20). Fake Birth Certificates is a Growing Problem Amid Migrant Family Surge. What is a growing problem are fake documents. Up and down the southwest border, federal agents are seeing them. In the Yuma, Ariz., sector alone, they’ve had 450 instances of “fraudulent family units” since October 2018, according to a local spokesman. In El Paso, Texas, Border Patrol Special Operation have found birth certificates that have been forged and when checked against Guatemalan Persons Registry by Guatemalan consul, the consulate has detected lots of fake identity documents. In most of the cases looked into, the pair involves an adult neighbor or relative who is not the parent, and a child is willfully traveling with them. In many cases, immigrant parents already in the United States pay for fake documents for an adult traveling companion to bring their children. The price for fake documents ranges from $200 to $700. It is “an additional service provided by organizations that work for human smugglers.” In the current historic immigrant surge, officials in El Paso have apprehended as many as 1,000 family members a day. A majority come from Guatemala.
21). It is known that Traffickers are using kidnapped kids to get across The Southern Border of the United States. Details of how traffickers are using kidnapped children to help others gain entry as “families.” Evidence is now overwhelming that human traffickers are using “child recycling rings” to smuggle people across the U.S.-Mexico border illegally, according to U.S. Secretary of Homeland Security Kirstjen Nielsen.
22). From 2001 through 2018, the remains of at least 3,011 dead migrants have been recovered in southern Arizona, Pima County according to the Humane Borders website. These remains are decomposed and unidentifiable.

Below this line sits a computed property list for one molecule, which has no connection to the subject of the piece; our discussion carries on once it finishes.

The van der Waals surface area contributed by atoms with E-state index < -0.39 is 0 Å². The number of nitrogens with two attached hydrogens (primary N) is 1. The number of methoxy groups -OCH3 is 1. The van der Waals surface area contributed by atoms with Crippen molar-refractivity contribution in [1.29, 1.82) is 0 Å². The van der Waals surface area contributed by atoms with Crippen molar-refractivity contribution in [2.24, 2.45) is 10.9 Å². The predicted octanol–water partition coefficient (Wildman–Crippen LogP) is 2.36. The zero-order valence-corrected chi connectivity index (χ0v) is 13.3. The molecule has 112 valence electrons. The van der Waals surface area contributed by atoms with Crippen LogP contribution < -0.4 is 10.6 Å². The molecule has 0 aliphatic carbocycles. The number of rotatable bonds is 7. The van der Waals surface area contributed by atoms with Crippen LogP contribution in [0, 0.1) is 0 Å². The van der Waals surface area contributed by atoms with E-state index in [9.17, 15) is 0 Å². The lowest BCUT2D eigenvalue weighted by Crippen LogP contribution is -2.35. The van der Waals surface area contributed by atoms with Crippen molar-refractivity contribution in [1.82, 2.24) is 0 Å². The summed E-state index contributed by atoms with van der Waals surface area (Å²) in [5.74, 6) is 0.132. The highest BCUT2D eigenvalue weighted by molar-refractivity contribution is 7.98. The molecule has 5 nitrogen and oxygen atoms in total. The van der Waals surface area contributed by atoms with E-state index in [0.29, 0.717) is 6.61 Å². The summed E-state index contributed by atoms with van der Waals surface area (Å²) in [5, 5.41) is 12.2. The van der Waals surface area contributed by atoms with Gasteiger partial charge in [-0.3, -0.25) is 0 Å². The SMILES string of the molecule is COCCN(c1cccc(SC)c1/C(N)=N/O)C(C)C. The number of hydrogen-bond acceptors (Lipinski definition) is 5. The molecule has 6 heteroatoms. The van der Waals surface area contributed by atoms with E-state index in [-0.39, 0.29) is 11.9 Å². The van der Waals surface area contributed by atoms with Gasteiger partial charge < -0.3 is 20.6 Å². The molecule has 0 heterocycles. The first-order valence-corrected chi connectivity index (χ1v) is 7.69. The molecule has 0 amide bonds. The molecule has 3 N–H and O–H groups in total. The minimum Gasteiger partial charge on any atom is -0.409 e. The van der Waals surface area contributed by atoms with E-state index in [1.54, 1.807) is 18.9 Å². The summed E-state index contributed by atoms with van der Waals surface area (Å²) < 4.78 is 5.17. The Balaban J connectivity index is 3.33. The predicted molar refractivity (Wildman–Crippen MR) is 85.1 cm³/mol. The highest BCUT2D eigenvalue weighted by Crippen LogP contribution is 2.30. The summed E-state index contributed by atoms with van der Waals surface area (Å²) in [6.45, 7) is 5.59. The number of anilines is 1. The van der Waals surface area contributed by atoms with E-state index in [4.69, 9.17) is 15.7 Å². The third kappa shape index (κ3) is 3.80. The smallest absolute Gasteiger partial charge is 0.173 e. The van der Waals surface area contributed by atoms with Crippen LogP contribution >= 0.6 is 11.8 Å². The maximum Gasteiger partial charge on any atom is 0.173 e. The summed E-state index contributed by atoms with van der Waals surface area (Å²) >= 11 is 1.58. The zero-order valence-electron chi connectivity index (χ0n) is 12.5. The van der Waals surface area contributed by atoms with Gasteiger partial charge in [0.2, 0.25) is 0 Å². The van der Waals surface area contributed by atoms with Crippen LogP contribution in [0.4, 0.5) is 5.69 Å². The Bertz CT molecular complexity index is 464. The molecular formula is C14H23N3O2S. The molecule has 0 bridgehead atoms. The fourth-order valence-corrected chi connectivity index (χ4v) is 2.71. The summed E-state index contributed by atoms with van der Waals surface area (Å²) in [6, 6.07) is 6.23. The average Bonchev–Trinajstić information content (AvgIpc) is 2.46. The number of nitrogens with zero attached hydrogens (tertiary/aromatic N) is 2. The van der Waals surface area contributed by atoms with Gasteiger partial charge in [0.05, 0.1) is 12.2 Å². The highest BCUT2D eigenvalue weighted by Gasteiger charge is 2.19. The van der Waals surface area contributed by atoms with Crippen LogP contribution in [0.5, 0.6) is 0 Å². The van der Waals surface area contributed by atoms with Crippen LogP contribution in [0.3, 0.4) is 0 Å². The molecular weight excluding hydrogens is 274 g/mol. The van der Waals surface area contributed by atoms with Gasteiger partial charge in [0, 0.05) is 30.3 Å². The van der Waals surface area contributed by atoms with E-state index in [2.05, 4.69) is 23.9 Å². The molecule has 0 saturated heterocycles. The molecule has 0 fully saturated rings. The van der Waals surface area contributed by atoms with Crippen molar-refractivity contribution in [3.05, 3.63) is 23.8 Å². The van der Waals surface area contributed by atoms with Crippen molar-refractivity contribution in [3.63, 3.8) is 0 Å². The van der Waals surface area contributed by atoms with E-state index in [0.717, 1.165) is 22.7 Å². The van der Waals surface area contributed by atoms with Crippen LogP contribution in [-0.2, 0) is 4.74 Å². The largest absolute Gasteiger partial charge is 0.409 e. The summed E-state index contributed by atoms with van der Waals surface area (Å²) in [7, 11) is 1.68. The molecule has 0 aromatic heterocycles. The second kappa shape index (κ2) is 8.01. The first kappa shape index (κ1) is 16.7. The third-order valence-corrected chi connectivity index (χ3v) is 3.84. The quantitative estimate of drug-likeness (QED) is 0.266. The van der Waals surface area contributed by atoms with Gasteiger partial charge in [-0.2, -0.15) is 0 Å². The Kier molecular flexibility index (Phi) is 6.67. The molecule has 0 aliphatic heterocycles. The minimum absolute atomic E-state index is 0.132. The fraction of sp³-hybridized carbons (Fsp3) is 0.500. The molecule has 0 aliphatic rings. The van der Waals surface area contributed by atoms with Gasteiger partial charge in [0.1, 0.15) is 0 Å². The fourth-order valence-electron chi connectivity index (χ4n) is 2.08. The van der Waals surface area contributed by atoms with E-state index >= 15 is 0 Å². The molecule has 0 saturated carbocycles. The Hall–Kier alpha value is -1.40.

23). Patrick Wilson, 6 October 2016 reported: Immigrations and Customs Officials (ICE) increasingly use GPS tracking devices to locate and track illegal immigrants in the U.S. Immigrants who arrive in the U.S. illegally are likely to be eventually identified by ICE officials. They are then located, arrested, and hauled before a judge. The judge may, among other things, order hearings to be conducted at a future date. In order to ensure those illegal immigrants comply with court orders and reappear, judges are increasingly ordering these illegal immigrants to wear GPS tracking devices.
GPS is a great tool that has advanced over the years; however, it is just that, a tool. Probation and parole officers may become too reliant on a GPS unit and assume the offender is no longer engaging in criminal behavior because they are outfitted with a GPS device, but this is not the case. Offenders constantly come up with ways to defeat GPS units or engage in criminal behavior by manipulating their whereabouts. Officers cannot just sit back and check the offender’s GPS points and assume the offender is in compliance. Probation and parole officers must use GPS units in conjunction with other supervision methods.
24). According to ICE, notices are being issued of fines for potentially thousands of dollars to undocumented immigrants who have failed to comply with deportation orders, according to the agency. ICE began issuing notices of its intent to fine migrants last December 2018 following President Donald Trump’s executive order, issued a year earlier, instructing the agency to begin collecting fines from migrants unlawfully in the US. Charging fees for undocumented migration is not unprecedented in the United States: Previously, the Illegal Immigration Reform and Immigrant Responsibility Act of 1996 enhanced civil penalties “for failure to depart” and “illegal re-entry,” both offenses under the previous Immigration and Nationality Act. In a case involving a illegal named Espinal she to depart the US as “previously agreed” during an appointment with ICE. She removed her GPS Tracking device and was ordered by ICE to pay accumulated fines totaled $497,777. Espinal called the action unjust and a local movement of supporters, to include Rep. Joyce Beatty, an Ohio Democrat protested in public with signs that said “#LetEdithStay.”
“Be it enacted a Bill requiring the above described Person/People to be implanted with a RFID device to monitor, to verify their identity and their locations for their safety and the safety and common good of United States Citizens.”